Funding PILOT reimbursements helps ensure prosperity
In his op-ed on the importance of supporting PILOT funding in Connecticut (Why PILOT Doesn’t Fly Right, Dec. 10), Bridgeport Mayor Joe Ganim correctly points out that cities play a vital role in anchoring and supporting neighboring communities, attracting new residents and employers to the region and offering a variety of important services, institutions, vibrant city centers and the arts. Many of these organizations and entities are tax-free, reflecting their overall value to city residents and surrounding towns.
Granting property tax exemptions to qualifying nonprofits, including higher education, has been around longer than the U.S. Constitution. This practice is based on British tax models that recognized the value these entities provide, and their role in enhancing education, health and the general welfare of each state. But this lost revenue leaves gaps in local budgets, and those gaps are causing pains as municipalities struggle with dwindling state resources, decreasing property tax revenues and increased expenses. At the same time, neighboring municipalities utilize and benefit from these not-for-profit organizations. It is an unjust skewing of the burden to municipalities that welcome hospital, colleges and justice facilities.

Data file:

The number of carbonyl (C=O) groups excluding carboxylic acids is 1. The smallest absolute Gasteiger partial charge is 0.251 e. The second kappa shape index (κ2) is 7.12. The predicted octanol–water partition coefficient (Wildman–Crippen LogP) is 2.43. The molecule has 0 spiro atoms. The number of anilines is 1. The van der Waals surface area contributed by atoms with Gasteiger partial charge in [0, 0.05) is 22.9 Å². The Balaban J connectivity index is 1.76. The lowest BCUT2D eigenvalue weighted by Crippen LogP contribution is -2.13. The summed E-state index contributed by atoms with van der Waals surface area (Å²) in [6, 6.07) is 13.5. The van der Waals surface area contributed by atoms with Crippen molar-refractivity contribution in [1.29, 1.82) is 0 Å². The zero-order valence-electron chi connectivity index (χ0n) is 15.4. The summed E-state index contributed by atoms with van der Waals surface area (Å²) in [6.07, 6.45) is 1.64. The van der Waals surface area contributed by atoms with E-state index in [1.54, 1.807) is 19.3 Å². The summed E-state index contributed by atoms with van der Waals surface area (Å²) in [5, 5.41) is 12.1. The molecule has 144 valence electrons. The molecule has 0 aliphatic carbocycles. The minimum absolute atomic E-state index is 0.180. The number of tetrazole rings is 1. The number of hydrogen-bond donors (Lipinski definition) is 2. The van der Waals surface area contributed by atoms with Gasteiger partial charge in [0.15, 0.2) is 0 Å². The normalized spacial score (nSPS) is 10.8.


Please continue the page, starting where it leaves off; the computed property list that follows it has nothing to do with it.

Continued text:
To its credit, Connecticut is ahead of the national curve when it comes to a valuable policy designed to help compensate municipalities for revenue lost to tax-exempt organizations such as colleges and universities, nonprofit hospitals and cultural organizations. This compensation was supposed to lessen tension between cities and their tax-exempt stakeholders and help them focus, instead, on the many symbiotic educational outreach, recreation, service and arts programs they share with their local communities.